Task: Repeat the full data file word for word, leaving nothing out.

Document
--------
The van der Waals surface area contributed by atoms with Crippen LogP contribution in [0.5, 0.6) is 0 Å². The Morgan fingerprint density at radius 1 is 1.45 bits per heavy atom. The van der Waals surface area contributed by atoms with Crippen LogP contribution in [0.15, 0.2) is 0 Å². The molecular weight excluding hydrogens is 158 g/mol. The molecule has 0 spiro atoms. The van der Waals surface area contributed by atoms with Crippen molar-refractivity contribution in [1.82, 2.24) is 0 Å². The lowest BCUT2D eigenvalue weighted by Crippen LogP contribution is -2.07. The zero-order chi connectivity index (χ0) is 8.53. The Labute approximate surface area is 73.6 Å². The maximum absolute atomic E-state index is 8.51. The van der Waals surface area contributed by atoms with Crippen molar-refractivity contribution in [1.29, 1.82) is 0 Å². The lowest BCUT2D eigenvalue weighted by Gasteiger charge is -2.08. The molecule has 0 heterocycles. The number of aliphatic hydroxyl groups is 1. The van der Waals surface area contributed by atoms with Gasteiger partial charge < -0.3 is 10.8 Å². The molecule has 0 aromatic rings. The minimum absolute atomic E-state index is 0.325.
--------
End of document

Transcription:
The van der Waals surface area contributed by atoms with Crippen LogP contribution in [0.5, 0.6) is 0 Å². The Morgan fingerprint density at radius 1 is 1.45 bits per heavy atom. The van der Waals surface area contributed by atoms with Crippen LogP contribution in [0.15, 0.2) is 0 Å². The molecular weight excluding hydrogens is 158 g/mol. The molecule has 0 spiro atoms. The van der Waals surface area contributed by atoms with Crippen molar-refractivity contribution in [1.82, 2.24) is 0 Å². The lowest BCUT2D eigenvalue weighted by Crippen LogP contribution is -2.07. The zero-order chi connectivity index (χ0) is 8.53. The Labute approximate surface area is 73.6 Å². The maximum absolute atomic E-state index is 8.51. The van der Waals surface area contributed by atoms with Crippen molar-refractivity contribution in [1.29, 1.82) is 0 Å². The lowest BCUT2D eigenvalue weighted by Gasteiger charge is -2.08. The molecule has 0 heterocycles. The number of aliphatic hydroxyl groups is 1. The van der Waals surface area contributed by atoms with Gasteiger partial charge < -0.3 is 10.8 Å². The molecule has 0 aromatic rings. The minimum absolute atomic E-state index is 0.325.